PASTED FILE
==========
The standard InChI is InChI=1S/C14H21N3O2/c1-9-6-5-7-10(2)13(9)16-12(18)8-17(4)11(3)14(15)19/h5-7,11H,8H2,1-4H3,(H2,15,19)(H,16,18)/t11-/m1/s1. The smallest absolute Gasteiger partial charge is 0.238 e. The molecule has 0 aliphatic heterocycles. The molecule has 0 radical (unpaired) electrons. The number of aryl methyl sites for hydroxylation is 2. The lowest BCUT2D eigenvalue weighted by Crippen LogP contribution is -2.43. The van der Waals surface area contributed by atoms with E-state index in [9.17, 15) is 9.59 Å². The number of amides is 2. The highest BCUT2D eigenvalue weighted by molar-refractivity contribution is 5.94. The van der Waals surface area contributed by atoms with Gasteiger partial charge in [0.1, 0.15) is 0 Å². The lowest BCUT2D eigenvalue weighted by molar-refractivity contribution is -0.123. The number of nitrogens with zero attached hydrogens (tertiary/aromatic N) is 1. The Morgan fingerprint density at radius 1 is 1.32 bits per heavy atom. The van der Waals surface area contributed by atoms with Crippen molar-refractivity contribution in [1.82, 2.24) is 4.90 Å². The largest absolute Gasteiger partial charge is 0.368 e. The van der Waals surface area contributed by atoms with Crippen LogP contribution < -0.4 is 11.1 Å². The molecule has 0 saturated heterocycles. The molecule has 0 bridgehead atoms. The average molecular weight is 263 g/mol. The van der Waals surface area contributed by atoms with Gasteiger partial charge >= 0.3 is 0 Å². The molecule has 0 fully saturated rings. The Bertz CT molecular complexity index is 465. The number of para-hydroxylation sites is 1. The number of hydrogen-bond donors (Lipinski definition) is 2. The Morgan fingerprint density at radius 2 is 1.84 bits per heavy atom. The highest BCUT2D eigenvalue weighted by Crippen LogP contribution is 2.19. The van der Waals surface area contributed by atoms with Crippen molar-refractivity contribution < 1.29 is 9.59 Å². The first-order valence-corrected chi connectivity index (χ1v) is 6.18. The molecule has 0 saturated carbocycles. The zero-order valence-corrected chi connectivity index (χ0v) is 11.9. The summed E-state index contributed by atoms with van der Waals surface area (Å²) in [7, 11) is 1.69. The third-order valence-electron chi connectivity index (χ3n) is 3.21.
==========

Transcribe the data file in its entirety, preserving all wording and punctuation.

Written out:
The standard InChI is InChI=1S/C14H21N3O2/c1-9-6-5-7-10(2)13(9)16-12(18)8-17(4)11(3)14(15)19/h5-7,11H,8H2,1-4H3,(H2,15,19)(H,16,18)/t11-/m1/s1. The smallest absolute Gasteiger partial charge is 0.238 e. The molecule has 0 aliphatic heterocycles. The molecule has 0 radical (unpaired) electrons. The number of aryl methyl sites for hydroxylation is 2. The lowest BCUT2D eigenvalue weighted by Crippen LogP contribution is -2.43. The van der Waals surface area contributed by atoms with E-state index in [9.17, 15) is 9.59 Å². The number of amides is 2. The highest BCUT2D eigenvalue weighted by molar-refractivity contribution is 5.94. The van der Waals surface area contributed by atoms with Gasteiger partial charge in [0.1, 0.15) is 0 Å². The lowest BCUT2D eigenvalue weighted by molar-refractivity contribution is -0.123. The number of nitrogens with zero attached hydrogens (tertiary/aromatic N) is 1. The Morgan fingerprint density at radius 1 is 1.32 bits per heavy atom. The van der Waals surface area contributed by atoms with Crippen molar-refractivity contribution in [1.82, 2.24) is 4.90 Å². The largest absolute Gasteiger partial charge is 0.368 e. The van der Waals surface area contributed by atoms with Crippen LogP contribution < -0.4 is 11.1 Å². The molecule has 0 saturated heterocycles. The molecule has 0 bridgehead atoms. The average molecular weight is 263 g/mol. The van der Waals surface area contributed by atoms with Gasteiger partial charge >= 0.3 is 0 Å². The molecule has 0 fully saturated rings. The Bertz CT molecular complexity index is 465. The number of para-hydroxylation sites is 1. The number of hydrogen-bond donors (Lipinski definition) is 2. The Morgan fingerprint density at radius 2 is 1.84 bits per heavy atom. The highest BCUT2D eigenvalue weighted by Crippen LogP contribution is 2.19. The van der Waals surface area contributed by atoms with Crippen molar-refractivity contribution < 1.29 is 9.59 Å². The first-order valence-corrected chi connectivity index (χ1v) is 6.18. The molecule has 0 saturated carbocycles. The zero-order valence-corrected chi connectivity index (χ0v) is 11.9. The summed E-state index contributed by atoms with van der Waals surface area (Å²) in [7, 11) is 1.69. The third-order valence-electron chi connectivity index (χ3n) is 3.21.